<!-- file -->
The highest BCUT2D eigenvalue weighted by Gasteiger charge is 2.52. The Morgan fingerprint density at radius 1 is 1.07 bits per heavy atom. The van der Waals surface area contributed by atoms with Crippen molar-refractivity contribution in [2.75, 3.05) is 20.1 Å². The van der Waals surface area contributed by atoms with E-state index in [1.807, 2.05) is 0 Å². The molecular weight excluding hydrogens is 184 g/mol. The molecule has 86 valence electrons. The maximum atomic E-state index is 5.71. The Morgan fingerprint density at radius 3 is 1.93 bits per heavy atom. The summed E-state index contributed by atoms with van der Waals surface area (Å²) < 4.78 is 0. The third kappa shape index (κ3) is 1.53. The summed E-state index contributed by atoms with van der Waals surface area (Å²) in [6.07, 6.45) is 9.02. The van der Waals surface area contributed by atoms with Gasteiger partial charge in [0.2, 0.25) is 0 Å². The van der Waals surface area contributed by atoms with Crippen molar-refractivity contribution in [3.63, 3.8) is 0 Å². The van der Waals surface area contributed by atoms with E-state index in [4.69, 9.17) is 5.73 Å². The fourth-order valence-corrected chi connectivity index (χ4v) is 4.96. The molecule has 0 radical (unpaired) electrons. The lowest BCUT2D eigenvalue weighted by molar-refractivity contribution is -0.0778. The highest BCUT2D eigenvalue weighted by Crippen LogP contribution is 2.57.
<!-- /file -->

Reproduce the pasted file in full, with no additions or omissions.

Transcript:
The highest BCUT2D eigenvalue weighted by Gasteiger charge is 2.52. The Morgan fingerprint density at radius 1 is 1.07 bits per heavy atom. The van der Waals surface area contributed by atoms with Crippen molar-refractivity contribution in [2.75, 3.05) is 20.1 Å². The van der Waals surface area contributed by atoms with E-state index in [1.807, 2.05) is 0 Å². The molecular weight excluding hydrogens is 184 g/mol. The molecule has 86 valence electrons. The maximum atomic E-state index is 5.71. The Morgan fingerprint density at radius 3 is 1.93 bits per heavy atom. The summed E-state index contributed by atoms with van der Waals surface area (Å²) < 4.78 is 0. The third kappa shape index (κ3) is 1.53. The summed E-state index contributed by atoms with van der Waals surface area (Å²) in [6.07, 6.45) is 9.02. The van der Waals surface area contributed by atoms with Gasteiger partial charge in [0.2, 0.25) is 0 Å². The van der Waals surface area contributed by atoms with Crippen molar-refractivity contribution in [3.63, 3.8) is 0 Å². The van der Waals surface area contributed by atoms with E-state index in [4.69, 9.17) is 5.73 Å². The fourth-order valence-corrected chi connectivity index (χ4v) is 4.96. The molecule has 0 radical (unpaired) electrons. The lowest BCUT2D eigenvalue weighted by molar-refractivity contribution is -0.0778. The highest BCUT2D eigenvalue weighted by Crippen LogP contribution is 2.57.